Each box that the research group of Dr David Elliott from Monash University sends to international collaborators contains about half a million purified human heart muscle cells. Isolated from other cell types through a remarkable new technique, they are the material through which researchers can study heart function and test therapies for the diseases that attack the engine room of the human body.
One of the keys to ultimate success in finding treatments for heart disease is a deeper understanding of how the cardiac cells within the muscular wall of the heart are both damaged and repaired. For years, scientists and drug companies have been working with unpurified cell lines, unsure of whether the effects they observe, such as cell death, are caused by a reaction of the cardiomyocytes (heart muscle cells) themselves, or by surrounding, supporting cells.
In 2011, an international team led by Dr Elliott, and which also included Monash Professors Andrew Elefanty and Ed Stanley, published a paper in Nature Methods outlining research that would guarantee a potentially inexhaustible supply of heart cells. It was not only the researchers who were glowing from what was lauded as a foundational advance in stem cell science – the cells also glowed.
“Researchers need to study cardiac cells in vitro to understand more about the progression of various forms of the disease,” Dr Elliott says. “They need to be able to screen new drugs safely and establish whether or not they are toxic to heart tissue – but obtaining enough mature, live cardiac cells to do this has proved remarkably difficult.”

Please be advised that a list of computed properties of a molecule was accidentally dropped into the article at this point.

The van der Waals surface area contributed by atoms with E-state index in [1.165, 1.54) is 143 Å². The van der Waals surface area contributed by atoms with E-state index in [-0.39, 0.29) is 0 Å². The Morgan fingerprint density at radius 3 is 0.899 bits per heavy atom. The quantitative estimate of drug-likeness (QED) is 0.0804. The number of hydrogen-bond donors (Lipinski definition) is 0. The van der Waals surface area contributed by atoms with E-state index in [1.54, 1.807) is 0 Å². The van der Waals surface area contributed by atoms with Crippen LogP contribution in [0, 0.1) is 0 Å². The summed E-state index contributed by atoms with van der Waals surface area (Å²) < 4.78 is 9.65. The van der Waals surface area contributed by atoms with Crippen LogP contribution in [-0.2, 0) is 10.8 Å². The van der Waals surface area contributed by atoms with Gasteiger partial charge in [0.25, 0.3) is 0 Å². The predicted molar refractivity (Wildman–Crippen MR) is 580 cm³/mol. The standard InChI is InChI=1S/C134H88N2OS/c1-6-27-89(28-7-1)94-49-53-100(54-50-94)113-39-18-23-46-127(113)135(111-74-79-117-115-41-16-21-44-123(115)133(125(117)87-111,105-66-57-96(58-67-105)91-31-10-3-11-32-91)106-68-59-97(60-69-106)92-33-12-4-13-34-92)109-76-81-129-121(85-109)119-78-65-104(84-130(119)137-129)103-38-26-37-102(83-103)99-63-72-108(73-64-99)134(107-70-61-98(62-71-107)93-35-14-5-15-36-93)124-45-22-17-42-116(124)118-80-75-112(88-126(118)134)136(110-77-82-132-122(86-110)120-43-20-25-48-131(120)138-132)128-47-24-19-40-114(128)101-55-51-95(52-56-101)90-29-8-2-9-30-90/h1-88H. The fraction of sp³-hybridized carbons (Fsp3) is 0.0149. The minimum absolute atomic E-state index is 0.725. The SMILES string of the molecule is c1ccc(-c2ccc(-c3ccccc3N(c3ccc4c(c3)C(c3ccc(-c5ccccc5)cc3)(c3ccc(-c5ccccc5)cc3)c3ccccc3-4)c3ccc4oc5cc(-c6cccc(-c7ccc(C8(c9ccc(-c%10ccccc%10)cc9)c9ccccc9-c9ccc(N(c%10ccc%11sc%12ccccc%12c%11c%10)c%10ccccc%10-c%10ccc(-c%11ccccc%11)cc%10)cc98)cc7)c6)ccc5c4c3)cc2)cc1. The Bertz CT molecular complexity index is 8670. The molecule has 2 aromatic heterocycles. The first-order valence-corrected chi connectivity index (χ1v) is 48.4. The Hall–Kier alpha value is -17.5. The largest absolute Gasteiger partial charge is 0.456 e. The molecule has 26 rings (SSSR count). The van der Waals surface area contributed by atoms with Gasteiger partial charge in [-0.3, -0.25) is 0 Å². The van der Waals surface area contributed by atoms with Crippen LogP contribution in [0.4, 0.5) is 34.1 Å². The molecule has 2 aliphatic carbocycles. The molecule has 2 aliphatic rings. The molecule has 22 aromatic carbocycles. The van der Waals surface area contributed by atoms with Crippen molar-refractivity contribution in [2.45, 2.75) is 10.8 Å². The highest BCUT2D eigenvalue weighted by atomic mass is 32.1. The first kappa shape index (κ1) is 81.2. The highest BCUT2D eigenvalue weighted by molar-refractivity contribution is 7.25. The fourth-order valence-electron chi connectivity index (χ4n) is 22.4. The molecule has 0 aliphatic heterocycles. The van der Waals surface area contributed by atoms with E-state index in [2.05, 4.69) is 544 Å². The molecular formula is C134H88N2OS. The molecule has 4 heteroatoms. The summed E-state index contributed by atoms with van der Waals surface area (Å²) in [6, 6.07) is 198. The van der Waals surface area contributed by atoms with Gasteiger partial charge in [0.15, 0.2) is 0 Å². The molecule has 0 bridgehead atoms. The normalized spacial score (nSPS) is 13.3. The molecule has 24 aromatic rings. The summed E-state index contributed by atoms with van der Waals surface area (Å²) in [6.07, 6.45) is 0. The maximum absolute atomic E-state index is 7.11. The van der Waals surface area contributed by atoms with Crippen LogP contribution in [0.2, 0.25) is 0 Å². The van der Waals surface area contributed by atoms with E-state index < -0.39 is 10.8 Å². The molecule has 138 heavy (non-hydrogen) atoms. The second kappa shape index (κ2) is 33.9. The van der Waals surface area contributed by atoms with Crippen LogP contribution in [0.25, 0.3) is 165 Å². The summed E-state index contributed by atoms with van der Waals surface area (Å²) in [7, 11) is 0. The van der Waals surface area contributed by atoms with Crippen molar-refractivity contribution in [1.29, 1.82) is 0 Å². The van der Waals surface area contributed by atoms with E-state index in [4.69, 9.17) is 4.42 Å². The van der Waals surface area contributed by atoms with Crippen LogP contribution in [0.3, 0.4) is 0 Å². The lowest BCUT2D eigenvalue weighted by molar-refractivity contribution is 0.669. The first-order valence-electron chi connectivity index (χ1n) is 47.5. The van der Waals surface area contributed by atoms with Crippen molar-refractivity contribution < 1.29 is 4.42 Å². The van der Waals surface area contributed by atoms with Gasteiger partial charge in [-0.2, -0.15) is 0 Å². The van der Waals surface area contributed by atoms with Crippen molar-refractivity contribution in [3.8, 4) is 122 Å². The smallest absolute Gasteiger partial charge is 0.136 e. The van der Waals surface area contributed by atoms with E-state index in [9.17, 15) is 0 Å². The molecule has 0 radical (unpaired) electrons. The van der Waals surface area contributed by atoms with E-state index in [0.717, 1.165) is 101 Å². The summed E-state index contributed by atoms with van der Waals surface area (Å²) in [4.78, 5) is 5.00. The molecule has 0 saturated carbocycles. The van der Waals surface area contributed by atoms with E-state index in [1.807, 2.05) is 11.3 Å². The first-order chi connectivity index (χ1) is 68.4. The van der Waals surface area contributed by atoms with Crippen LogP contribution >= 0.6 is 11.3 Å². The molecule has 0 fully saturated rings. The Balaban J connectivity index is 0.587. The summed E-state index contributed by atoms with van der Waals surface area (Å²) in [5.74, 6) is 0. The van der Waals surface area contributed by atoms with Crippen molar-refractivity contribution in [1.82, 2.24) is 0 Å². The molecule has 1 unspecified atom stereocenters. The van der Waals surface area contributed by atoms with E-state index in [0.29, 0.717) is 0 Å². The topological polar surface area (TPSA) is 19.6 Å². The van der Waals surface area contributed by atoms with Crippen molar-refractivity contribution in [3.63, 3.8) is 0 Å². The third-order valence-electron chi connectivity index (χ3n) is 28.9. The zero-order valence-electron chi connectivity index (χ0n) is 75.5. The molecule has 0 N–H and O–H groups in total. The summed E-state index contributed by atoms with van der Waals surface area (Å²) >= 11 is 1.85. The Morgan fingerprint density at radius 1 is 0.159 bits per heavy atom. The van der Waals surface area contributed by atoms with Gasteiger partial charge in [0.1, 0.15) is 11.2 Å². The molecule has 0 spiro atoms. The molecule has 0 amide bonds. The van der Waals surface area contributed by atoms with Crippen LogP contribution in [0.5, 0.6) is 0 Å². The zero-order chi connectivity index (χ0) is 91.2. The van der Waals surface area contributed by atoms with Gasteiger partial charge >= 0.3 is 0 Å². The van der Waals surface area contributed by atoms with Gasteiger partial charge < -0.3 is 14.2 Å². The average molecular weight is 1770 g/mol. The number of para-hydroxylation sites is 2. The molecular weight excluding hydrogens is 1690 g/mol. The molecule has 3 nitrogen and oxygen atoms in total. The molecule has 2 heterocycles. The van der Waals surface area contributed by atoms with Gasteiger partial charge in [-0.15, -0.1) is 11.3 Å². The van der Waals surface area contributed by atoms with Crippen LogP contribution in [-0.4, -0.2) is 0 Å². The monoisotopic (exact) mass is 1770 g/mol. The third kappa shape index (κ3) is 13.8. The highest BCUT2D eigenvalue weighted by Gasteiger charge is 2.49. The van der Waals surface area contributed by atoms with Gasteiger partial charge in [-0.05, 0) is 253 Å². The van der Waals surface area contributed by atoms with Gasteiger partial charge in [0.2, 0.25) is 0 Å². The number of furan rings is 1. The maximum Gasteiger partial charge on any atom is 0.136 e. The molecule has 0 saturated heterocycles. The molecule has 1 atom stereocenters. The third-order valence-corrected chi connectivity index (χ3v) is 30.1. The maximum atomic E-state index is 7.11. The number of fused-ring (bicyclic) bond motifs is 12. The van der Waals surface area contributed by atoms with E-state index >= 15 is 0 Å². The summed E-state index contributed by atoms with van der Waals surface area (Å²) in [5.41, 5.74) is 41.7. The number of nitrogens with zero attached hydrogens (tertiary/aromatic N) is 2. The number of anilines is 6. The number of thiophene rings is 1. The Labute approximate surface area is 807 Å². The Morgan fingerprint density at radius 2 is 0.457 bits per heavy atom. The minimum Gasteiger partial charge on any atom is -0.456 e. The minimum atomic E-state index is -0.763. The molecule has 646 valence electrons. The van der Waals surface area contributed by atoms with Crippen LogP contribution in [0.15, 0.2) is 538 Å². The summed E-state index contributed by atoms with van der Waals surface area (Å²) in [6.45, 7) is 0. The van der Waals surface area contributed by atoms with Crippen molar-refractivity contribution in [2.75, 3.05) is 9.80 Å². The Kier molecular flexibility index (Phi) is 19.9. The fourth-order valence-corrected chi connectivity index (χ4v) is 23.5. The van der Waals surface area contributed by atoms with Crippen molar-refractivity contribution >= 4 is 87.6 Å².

Cracking the challenge was a four-year task for the 26 scientists from Monash, the Walter and Eliza Hall Institute, the Baker IDI Heart and Diabetes Institute, the Leiden University Medical Centre and the Netherlands Proteomics Centre.
They had a little help from a jellyfish – Aequorea victoria, an almost crystal-clear medusa jellyfish that haunts the Atlantic waters off North America and Europe. Since the 1990s, stem cell scientists have been using a green fluorescent protein from the jellyfish as an invaluable way to mark cells by making them glow green in ultraviolet light.
“When you grow a culture of embryonic stem cells, you can encourage it to produce specialised cardiac cells using certain growth factors,” Dr Elliott says. “But how do you then identify and separate these from the smooth muscle cells and other types in the culture? That was the first big challenge.”
Through a genetic procedure, the team modified human embryonic stem cell cultures with the fluorescent jellyfish protein so that it would hook up exclusively to a gene called NKX2-5. This gene goes into action in the earliest stages of embryo development, when the tiny heart begins to form, and helps to shape the growing tissue into a mature organ. The researchers could therefore make potential cardiac cells reveal their identity by glowing bright green under ultraviolet light. Better still, the cells did this several days before actually maturing into beating heart cells, which meant the team could identify the fully developed cardiomyocytes as well as heart progenitor cells, which are destined to differentiate into heart cells.
But after identifying these cells, how would the researchers physically isolate them? The team solved this second challenge by identifying a pair of proteins on the surface of the glowing cardiac cells, which they were able to use as biochemical ‘handles’. They grabbed them with specialised antibodies, a cheap and efficient way to separate the cardiomyocytes from other cells.